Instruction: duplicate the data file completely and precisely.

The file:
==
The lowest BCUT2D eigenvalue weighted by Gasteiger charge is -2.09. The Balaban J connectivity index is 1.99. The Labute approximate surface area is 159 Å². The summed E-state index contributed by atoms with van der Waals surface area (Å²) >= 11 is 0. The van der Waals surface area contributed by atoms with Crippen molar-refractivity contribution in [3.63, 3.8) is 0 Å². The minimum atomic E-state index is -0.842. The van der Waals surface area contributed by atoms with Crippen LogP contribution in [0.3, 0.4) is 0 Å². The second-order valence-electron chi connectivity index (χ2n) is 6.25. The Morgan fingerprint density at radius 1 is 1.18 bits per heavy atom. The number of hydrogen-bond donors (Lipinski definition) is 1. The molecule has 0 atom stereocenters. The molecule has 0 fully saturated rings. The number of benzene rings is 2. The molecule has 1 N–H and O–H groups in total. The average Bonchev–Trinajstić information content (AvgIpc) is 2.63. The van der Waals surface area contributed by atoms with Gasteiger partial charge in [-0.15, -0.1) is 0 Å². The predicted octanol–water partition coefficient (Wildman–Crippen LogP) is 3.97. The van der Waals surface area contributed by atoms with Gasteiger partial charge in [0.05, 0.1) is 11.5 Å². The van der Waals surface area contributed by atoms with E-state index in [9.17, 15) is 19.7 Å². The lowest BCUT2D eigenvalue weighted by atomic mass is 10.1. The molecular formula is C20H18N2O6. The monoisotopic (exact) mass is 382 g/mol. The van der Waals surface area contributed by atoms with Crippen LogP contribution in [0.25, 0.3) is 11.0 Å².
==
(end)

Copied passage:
The lowest BCUT2D eigenvalue weighted by Gasteiger charge is -2.09. The Balaban J connectivity index is 1.99. The Labute approximate surface area is 159 Å². The summed E-state index contributed by atoms with van der Waals surface area (Å²) >= 11 is 0. The van der Waals surface area contributed by atoms with Crippen molar-refractivity contribution in [3.63, 3.8) is 0 Å². The minimum atomic E-state index is -0.842. The van der Waals surface area contributed by atoms with Crippen LogP contribution in [0.3, 0.4) is 0 Å². The second-order valence-electron chi connectivity index (χ2n) is 6.25. The Morgan fingerprint density at radius 1 is 1.18 bits per heavy atom. The number of hydrogen-bond donors (Lipinski definition) is 1. The molecule has 0 atom stereocenters. The molecule has 0 fully saturated rings. The number of benzene rings is 2. The molecule has 1 N–H and O–H groups in total. The average Bonchev–Trinajstić information content (AvgIpc) is 2.63. The van der Waals surface area contributed by atoms with Gasteiger partial charge in [-0.15, -0.1) is 0 Å². The predicted octanol–water partition coefficient (Wildman–Crippen LogP) is 3.97. The van der Waals surface area contributed by atoms with Gasteiger partial charge in [0.05, 0.1) is 11.5 Å². The van der Waals surface area contributed by atoms with E-state index in [9.17, 15) is 19.7 Å². The lowest BCUT2D eigenvalue weighted by atomic mass is 10.1. The molecular formula is C20H18N2O6. The monoisotopic (exact) mass is 382 g/mol. The van der Waals surface area contributed by atoms with Crippen LogP contribution in [0.25, 0.3) is 11.0 Å².